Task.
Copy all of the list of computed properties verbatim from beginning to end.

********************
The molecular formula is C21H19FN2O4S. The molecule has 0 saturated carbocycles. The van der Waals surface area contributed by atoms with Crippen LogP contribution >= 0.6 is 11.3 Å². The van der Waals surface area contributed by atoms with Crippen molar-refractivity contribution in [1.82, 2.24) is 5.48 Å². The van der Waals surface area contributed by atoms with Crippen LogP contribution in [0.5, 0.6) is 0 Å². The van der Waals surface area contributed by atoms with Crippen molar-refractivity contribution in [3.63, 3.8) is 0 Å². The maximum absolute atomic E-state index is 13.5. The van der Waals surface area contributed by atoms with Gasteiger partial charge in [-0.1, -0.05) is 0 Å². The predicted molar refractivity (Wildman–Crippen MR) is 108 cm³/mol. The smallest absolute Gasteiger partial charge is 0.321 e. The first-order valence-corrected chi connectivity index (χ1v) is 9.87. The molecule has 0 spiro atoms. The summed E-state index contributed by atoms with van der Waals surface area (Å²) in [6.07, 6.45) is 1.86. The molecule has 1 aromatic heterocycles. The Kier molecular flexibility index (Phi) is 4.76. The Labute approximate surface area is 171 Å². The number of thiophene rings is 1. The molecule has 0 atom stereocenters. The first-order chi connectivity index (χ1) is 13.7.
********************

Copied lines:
The molecular formula is C21H19FN2O4S. The molecule has 0 saturated carbocycles. The van der Waals surface area contributed by atoms with Crippen LogP contribution >= 0.6 is 11.3 Å². The van der Waals surface area contributed by atoms with Crippen molar-refractivity contribution in [1.82, 2.24) is 5.48 Å². The van der Waals surface area contributed by atoms with Crippen LogP contribution in [0.5, 0.6) is 0 Å². The van der Waals surface area contributed by atoms with Crippen molar-refractivity contribution in [3.63, 3.8) is 0 Å². The maximum absolute atomic E-state index is 13.5. The van der Waals surface area contributed by atoms with Gasteiger partial charge in [-0.1, -0.05) is 0 Å². The predicted molar refractivity (Wildman–Crippen MR) is 108 cm³/mol. The smallest absolute Gasteiger partial charge is 0.321 e. The first-order valence-corrected chi connectivity index (χ1v) is 9.87. The molecule has 0 spiro atoms. The summed E-state index contributed by atoms with van der Waals surface area (Å²) in [6.07, 6.45) is 1.86. The molecule has 1 aromatic heterocycles. The Kier molecular flexibility index (Phi) is 4.76. The Labute approximate surface area is 171 Å². The number of thiophene rings is 1. The molecule has 0 atom stereocenters. The first-order chi connectivity index (χ1) is 13.7.